What Your Patients and Healthcare Colleagues Should Know About PA Title Change

New Title Highlights Care PAs Provide and Connection with Patients

October 25, 2021

AAPA’s House of Delegates voted to change the profession’s title to physician associate last May. Since then, AAPA has been developing resources that demonstrate how title change provides clarity on PA value and the role of PAs in the delivery of healthcare.

PAs should continue to use “physician assistant” or “PA” as their official legal title in a professional capacity, particularly in clinical settings and with patients, until their state has formally adopted the title of “physician associate.” AAPA is transitioning to use “physician associate” when possible and when it does not present a legal or regulatory conflict. See TCI FAQs for more information.

Here are some common questions PAs might receive about title change.

Why is title change good for patients and the healthcare system?

Excellent healthcare starts with a human connection and strong personal relationships. PAs are rigorously educated medical professionals who are dedicated to providing quality care to their patients. And they understand that trust and connection begin with the first encounter with their patient; when they introduce themselves as a physician associate, the title will evoke clarity about the care they will be providing and the relationship the two will be building.

The value PAs bring to the U.S. healthcare system is undeniable, evidenced by their frontline service during the COVID-19 pandemic. As highly respected medical professionals PAs are essential in delivering high-quality, team-based healthcare. It is in the best interest of patients and the healthcare system for PAs to hold a professional title that ensures clarity about the work PAs do. The new title – physician associate – directly addresses the common misperception that PAs merely “assist” physicians. They do so much more!

We know that in medicine, accuracy and precision are critical to positive outcomes. AAPA strongly believes the profession’s title must accurately reflect the responsibilities of PAs in all medical settings – caring for patients, developing treatment plans, and prescribing medications.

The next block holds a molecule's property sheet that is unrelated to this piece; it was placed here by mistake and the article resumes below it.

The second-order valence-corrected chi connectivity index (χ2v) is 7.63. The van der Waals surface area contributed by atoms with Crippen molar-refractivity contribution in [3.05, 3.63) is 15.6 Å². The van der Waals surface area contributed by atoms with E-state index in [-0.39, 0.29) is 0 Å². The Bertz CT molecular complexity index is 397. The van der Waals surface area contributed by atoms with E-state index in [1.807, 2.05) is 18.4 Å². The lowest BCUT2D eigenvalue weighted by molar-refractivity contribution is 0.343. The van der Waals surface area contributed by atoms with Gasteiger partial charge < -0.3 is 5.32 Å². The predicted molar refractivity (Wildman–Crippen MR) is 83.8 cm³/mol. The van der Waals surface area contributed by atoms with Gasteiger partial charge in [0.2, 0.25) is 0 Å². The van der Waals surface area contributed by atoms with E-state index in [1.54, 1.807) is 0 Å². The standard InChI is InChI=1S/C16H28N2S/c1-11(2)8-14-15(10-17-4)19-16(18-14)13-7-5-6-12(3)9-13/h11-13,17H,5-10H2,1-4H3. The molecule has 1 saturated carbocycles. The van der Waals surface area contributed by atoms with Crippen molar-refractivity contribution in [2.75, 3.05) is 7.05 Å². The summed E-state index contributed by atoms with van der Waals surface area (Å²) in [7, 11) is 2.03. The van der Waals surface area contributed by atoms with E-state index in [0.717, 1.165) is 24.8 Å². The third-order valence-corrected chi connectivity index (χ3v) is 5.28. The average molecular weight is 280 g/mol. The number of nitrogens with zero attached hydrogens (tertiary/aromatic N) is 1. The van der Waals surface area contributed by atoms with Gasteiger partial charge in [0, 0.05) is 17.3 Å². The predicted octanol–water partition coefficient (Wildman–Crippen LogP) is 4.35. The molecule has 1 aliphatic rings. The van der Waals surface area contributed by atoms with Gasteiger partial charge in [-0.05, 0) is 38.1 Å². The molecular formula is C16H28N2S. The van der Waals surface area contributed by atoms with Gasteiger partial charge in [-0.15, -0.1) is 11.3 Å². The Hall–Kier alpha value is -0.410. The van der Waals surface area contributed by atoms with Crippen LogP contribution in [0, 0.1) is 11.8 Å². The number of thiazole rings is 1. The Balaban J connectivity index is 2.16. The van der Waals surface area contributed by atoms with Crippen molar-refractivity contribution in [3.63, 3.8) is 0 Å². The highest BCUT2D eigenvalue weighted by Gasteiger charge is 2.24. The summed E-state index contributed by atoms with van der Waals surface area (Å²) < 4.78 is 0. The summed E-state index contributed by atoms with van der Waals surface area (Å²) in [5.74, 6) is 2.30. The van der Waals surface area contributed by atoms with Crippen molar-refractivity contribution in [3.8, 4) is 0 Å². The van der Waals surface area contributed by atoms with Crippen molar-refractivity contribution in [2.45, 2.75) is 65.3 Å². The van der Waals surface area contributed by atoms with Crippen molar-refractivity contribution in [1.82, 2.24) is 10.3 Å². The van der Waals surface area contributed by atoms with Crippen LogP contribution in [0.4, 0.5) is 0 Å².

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Patients deserve to understand how PAs participate in their healthcare. A more accurate title will improve that understanding and lead to better patient experiences.

Does title change impact PA scope of practice?

No. Changing the profession’s title does not change what PAs do or impact a PA’s scope of practice. PAs know what their scope of practice is; they are educated to recognize when circumstances call for consultation, collaboration, and/or referral. PA scope of practice is based on the PA’s medical education and experience, state law, policies of employers and facilities, and the needs of the patients at the practice. As teams decide on clinical roles in a practice, the needs of patients and the education, experience, and preferences of the team members shape these roles.

PAs are united with their healthcare colleagues by the shared mission of providing safe, effective, high-quality care to all patients. Committed to patient-centered, team-based care, PAs partner with other healthcare professionals to deliver the best patient outcomes. This commitment to a team-based model can only benefit patients when each individual team member’s experience and expertise is fully engaged.

Can PAs start calling themselves “physician associates” now?

PAs should continue to use “physician assistant” or “PA” as their official legal title in a professional capacity, particularly in clinical settings and with patients, until their state has formally adopted the title of “physician associate.” AAPA’s legal counsel, Foley & Lardner LLP, recommends that PAs refrain from representing themselves as “physician associates” at this time.

Implementing professional title change is complex and challenging and will take many years to complete. There are innumerable considerations that require thoughtful due diligence to ensure we do not jeopardize any aspect of implementation. We are proceeding judiciously to ensure the profession does not appear to be out in front of state and federal legislatures and regulators. The next few years of work will be critical and must be strategically undertaken.

Learn more about Title Change on AAPA’s website: Title Change FAQs.

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